Thirty years ago, the movie “Stand and Deliver” told the story of poor, mostly Hispanic, potential dropouts and their teacher, Jaime Escalante. In the film, Mr. Escalante’s students progressed from not knowing arithmetic to mastering advanced placement calculus in a single term, largely because he expected great things of them.
In real life, it didn’t happen that way. Mr. Escalante spent more than a decade building his math program. The real students who made it through his high-flying calculus class worked for years to get there.
Expectations are important. Some students are hampered by mistaken stereotypes rooted in race and poverty, what President Bush’s No Child Left Behind Education secretary Rod Paige termed “the soft bigotry of low expectations.” At the same time, many poor, minority students bring significant social, economic and academic disadvantages from home, which genuinely limit their prospects for success at school. In addition, the education reform movement has long maintained low expectations for all races and classes, though reformers and policymakers have always been careful to dress them up in high-flying, 21st-century rhetoric.
Schools, like any enterprise, need to shed faulty assumptions. The persistent issues of race and poverty merit our attention as a nation. But Mr. Escalante’s students didn’t go from zero to calculus after a marking period of believing in themselves. It took years of individual commitment and toil.
Thanks to decades of self-esteem building, American students have excelled when it comes to believing in themselves. In an international study conducted in self-esteem’s heyday, American students ranked highest when it came to confidence in their math abilities. Unfortunately, they ranked lowest when it came to actual “mathematical competence.” In other words, American adolescents thought highly of themselves as math students, despite the fact they weren’t very good math students.
The same study reported that most American teachers, on the advice of experts, ranked sensitivity to students above clarity of instruction. In contrast, Asian teachers were more concerned with clearly presenting subject matter. American teachers, worried about damaging self-esteem, tended to gloss over students’ errors, while their Asian colleagues pointedly examined mistakes as part of the learning process.
Over the ensuing decades, U.S. students’ performance on the international PISA assessment has shown “no significant improvement or decline” and consistently, disappointingly, placed in the average range.
You can’t blame our math mediocrity solely on the cult of self-esteem. For years, reformers have replaced traditional programs that build on fundamentals with approaches that sideline the basics in favor of “higher order” math and “problem solving.” These innovations, nicknamed “fuzzy math” by detractors, are responsible as well. In the same way, whole language, another touted reform, was culpable for many American students’ inability to read.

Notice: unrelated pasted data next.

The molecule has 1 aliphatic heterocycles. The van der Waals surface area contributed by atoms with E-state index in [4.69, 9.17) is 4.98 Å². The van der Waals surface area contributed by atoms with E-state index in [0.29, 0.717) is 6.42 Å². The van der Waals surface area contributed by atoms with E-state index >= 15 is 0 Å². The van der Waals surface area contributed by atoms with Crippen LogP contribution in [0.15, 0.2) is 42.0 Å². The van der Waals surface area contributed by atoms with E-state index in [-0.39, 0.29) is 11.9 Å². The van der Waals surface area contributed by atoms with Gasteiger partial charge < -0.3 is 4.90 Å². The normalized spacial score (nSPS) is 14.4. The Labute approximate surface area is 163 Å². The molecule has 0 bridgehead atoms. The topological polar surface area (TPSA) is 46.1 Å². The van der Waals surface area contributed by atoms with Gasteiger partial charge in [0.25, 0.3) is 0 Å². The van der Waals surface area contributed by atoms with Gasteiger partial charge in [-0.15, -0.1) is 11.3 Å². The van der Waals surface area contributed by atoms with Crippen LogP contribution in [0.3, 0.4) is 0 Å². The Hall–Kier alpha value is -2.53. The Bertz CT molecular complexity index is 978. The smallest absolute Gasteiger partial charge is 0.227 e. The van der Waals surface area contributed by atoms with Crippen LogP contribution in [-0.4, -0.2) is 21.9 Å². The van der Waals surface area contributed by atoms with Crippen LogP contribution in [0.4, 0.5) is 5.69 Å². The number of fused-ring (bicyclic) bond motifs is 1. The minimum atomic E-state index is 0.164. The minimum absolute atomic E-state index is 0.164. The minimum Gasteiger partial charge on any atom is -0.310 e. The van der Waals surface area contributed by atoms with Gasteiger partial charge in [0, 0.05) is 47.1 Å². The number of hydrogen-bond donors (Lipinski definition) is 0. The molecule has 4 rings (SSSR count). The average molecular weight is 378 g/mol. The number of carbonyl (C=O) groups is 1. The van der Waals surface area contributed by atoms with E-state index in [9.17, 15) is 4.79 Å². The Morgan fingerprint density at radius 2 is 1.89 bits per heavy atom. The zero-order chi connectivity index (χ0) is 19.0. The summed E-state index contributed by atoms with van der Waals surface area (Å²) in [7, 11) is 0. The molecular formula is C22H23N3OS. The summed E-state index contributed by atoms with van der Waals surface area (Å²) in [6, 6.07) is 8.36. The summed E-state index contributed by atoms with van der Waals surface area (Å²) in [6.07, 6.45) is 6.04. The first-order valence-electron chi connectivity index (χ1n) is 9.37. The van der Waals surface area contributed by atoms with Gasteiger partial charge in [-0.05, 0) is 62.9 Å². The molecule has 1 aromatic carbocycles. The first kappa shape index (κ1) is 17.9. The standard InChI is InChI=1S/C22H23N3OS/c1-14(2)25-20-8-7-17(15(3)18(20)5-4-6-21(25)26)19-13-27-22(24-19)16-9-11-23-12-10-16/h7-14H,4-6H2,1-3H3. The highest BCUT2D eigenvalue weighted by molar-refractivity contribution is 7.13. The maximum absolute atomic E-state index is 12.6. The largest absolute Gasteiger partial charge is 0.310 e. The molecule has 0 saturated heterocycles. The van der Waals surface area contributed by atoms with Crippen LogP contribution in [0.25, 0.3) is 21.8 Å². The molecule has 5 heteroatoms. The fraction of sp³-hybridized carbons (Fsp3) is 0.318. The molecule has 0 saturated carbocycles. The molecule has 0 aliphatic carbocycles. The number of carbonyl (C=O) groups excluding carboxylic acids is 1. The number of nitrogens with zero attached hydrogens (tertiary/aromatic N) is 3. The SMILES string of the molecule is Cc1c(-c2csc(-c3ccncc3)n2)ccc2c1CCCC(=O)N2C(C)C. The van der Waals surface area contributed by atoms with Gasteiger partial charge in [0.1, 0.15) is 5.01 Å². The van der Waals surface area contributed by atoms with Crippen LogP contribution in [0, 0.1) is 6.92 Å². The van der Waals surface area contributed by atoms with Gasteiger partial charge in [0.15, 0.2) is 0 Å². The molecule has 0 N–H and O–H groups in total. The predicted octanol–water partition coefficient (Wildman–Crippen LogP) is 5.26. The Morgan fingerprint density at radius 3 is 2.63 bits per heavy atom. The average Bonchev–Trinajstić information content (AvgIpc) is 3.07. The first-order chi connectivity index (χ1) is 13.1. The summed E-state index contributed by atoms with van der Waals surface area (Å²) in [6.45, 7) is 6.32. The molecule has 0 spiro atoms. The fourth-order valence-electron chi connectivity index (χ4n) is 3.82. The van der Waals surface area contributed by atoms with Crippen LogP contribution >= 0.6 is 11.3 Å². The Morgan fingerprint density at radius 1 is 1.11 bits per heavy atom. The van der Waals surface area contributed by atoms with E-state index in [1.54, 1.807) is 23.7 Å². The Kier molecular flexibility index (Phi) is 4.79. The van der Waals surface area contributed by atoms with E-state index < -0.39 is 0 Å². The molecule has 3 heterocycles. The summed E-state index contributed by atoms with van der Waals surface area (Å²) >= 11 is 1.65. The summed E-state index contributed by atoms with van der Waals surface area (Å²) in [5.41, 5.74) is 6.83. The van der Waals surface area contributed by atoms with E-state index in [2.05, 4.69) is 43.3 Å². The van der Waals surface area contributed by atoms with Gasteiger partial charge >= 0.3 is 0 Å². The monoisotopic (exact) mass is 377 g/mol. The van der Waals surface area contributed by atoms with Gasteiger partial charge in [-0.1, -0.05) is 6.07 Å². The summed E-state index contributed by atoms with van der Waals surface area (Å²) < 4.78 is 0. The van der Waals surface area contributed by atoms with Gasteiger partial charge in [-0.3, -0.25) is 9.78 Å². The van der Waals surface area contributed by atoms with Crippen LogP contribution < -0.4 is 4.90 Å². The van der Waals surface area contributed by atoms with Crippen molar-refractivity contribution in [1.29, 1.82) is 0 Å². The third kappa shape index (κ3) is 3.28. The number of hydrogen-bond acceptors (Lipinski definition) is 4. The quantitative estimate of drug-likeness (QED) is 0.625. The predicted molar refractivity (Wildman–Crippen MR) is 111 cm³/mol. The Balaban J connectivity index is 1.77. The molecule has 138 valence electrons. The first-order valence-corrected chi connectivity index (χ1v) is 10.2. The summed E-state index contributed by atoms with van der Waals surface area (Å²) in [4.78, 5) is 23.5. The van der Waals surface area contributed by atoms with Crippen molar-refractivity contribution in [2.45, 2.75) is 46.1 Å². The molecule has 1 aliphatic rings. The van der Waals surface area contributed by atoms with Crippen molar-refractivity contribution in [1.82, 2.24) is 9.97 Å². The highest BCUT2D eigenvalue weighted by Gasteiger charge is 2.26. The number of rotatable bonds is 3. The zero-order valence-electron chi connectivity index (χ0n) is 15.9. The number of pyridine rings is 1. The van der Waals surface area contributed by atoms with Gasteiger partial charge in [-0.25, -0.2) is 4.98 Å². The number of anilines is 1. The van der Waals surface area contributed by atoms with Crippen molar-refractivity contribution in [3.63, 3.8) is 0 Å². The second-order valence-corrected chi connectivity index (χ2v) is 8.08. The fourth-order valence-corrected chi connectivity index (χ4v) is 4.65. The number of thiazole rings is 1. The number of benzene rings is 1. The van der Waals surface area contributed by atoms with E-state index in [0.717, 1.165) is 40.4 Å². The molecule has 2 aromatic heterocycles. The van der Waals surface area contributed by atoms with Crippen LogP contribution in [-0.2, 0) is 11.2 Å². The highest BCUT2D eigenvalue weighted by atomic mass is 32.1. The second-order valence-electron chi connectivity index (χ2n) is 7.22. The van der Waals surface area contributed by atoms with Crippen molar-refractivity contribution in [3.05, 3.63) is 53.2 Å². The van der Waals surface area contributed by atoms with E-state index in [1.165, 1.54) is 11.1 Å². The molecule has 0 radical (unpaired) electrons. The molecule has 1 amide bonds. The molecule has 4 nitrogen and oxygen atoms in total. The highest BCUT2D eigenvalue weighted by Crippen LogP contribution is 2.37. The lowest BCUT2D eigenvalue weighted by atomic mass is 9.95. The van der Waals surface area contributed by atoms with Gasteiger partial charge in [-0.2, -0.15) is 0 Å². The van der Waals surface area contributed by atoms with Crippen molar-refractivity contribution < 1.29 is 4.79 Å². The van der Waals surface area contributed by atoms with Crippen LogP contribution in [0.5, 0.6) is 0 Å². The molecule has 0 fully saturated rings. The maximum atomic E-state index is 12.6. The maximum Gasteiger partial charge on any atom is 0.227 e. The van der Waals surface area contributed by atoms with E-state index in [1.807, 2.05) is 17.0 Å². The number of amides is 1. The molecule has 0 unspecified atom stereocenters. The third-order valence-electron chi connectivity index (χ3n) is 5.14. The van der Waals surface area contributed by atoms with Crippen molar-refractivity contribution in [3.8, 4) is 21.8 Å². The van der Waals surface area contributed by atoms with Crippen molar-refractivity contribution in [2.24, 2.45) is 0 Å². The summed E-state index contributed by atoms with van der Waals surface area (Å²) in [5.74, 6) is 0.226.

The merits of these methods are worth discussing. But the more worrisome question is why have schools found fuzzy math — or fuzzy anything so appealing?
Why are the multiplication tables passé? Why do experts disdain memorization? Why did schools relegate phonics to the ash heap? How did content become a dirty word? Why did we banish facts from history class and textbooks from science courses? When did “How do you feel about that?” become the central question in American classrooms?
Reformers recite a litany of reasons, from “engaging” students to developing “higher order” skills for the 21st century. But these justifications are smokescreens. Logic and creativity are neither new nor more necessary in this century than they were in the last. And not everything that’s necessary in life is engaging.
We stopped doing a lot of things in school because they weren’t fun.
Experts justify calculators on the grounds it’s more important for students to focus on those higher-order skills. That’s true if you’re talking about high school physics, but it’s not the reason we’re handing out calculators to 9-year-olds. The real reason is, memorizing the multiplication tables is a pain in the neck. Requiring students learn and practice basic skills might make them not enjoy math. We don’t want that to happen, so instead we deny them those skills so they can’t do math.
Experts point out many low socioeconomic status, often minority students, lack the fundamental skills and foundation that middle-class, often white students, are more likely to acquire at home. While they’re sadly overstating how many middle-class children come to school with those advantages anymore, growing up middle-class clearly conveys learning benefits.
These same experts justly contend low socioeconomic status students need access to college prep courses like algebra, trig and Mr. Escalante’s calculus. The trouble is, their solution for students who lack fundamental skills is to skip the basics in the name of social equality and self-esteem, and jump right to the flashy stuff. This is exactly the wrong approach.
All students need to master the fundamentals. Children who start out at a deficit are precisely the children who need them the most. The less familiar you are with the fundamentals, the more time, not the less time, you need to spend on them.
Enhanced government social programs, including those currently under discussion, can help address need and inequity. But there’s little schools can do to eliminate hardships at home. Starting out behind means you have further to go to catch up.
There is no shortcut to learning. That’s the expectation we need to pass on to all students, whether they like it or not. And whether we like it or not.
Peter Berger has taught English and history for 30 years. Poor Elijah would be pleased to answer letters addressed to him in care of the editor.